At times, the blacks of the image are too inky, and the grays lack a bit of snap, but the colors are mostly rich and deeply textured. The silvers are sleek and elegant, and the reds, purples, and blues of the CGI have a weight and tactility that's rare, even in films produced on this vast of a scale. The cityscapes offer a wealth of information, with pristine, elaborately multi-planed backgrounds, and warmer foregrounds that often favor the textures of the actors and their wardrobes, which are also robustly tangible. This tangibility is intensified by the superb English 7.1 DTS-HD Master Audio track, which informs subtle low notes with impressive, pivotal body, lending objects such as a sentient cape a swooshing personality of their own. High notes are strong and crystal clear (such as the violins of Michael Giacchino's score), and the twisting and crashing of the trippy action scenes are mixed with an immersive, exhilarating, oxymoronically coherent sense of operatic cacophony.
As with the supplements attached to home-video releases of many contemporary blockbuster films, the featurettes included with the Doctor Strange disc are composed mostly of puffery, in which the filmmakers discuss how "extraordinary" everyone was, while the actors repeatedly insist that everything boils down to the characters. Even if these claims are true, they don't tell us much, and the same snippets of interview footage are reused from segment to segment. Occasionally, a choice bit of on-set footage will tease revelations about architecture, props, and fight choreography without offering any further elaboration. Whether one cares for the films or not, Marvel Studios has created a system with a remarkable hold on contemporary pop culture, and it would be gratifying to be provided some real context as to its working methods. Redeeming this package quite a bit is director Scott Derrickson's audio commentary, which discusses his affection for the Doctor Strange comics, his audition process for landing the gig with Marvel, and various choices of adaptation that he made throughout the production process. It's an informative, entertaining, and unpretentious listen, and should be of interest to fledgling filmmakers. Rounding out the package are inconsequential deleted and extended scenes, promotions for the next round of Marvel films, as well as a gag reel and assorted trailers.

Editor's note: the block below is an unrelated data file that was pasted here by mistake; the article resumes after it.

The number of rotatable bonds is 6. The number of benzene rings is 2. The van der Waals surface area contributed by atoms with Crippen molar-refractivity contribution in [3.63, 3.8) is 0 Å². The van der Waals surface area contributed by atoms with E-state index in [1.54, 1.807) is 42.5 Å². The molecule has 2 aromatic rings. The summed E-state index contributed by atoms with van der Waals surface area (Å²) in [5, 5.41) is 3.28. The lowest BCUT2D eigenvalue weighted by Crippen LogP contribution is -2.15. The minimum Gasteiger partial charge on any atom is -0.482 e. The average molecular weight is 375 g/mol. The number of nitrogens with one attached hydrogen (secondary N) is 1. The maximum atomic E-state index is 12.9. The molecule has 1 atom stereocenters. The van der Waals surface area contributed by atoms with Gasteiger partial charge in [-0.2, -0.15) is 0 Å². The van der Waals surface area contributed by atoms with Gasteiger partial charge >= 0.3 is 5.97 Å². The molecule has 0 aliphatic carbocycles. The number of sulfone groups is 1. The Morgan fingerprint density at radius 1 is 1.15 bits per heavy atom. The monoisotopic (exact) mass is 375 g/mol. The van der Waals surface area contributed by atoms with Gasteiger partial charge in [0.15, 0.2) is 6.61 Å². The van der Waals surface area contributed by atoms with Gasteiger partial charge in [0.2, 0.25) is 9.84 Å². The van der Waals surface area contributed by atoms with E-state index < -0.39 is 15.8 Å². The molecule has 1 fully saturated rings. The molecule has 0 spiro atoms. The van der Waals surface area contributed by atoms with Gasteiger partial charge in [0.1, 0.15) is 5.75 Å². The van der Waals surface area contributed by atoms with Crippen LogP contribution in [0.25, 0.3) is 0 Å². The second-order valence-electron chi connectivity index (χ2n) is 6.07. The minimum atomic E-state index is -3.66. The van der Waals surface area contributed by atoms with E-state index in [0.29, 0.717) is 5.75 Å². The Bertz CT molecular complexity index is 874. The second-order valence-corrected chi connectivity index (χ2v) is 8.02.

Marvel's best film to date is a surprisingly beautiful, eccentric, and generous fable of interpersonal, political, and cosmic communion.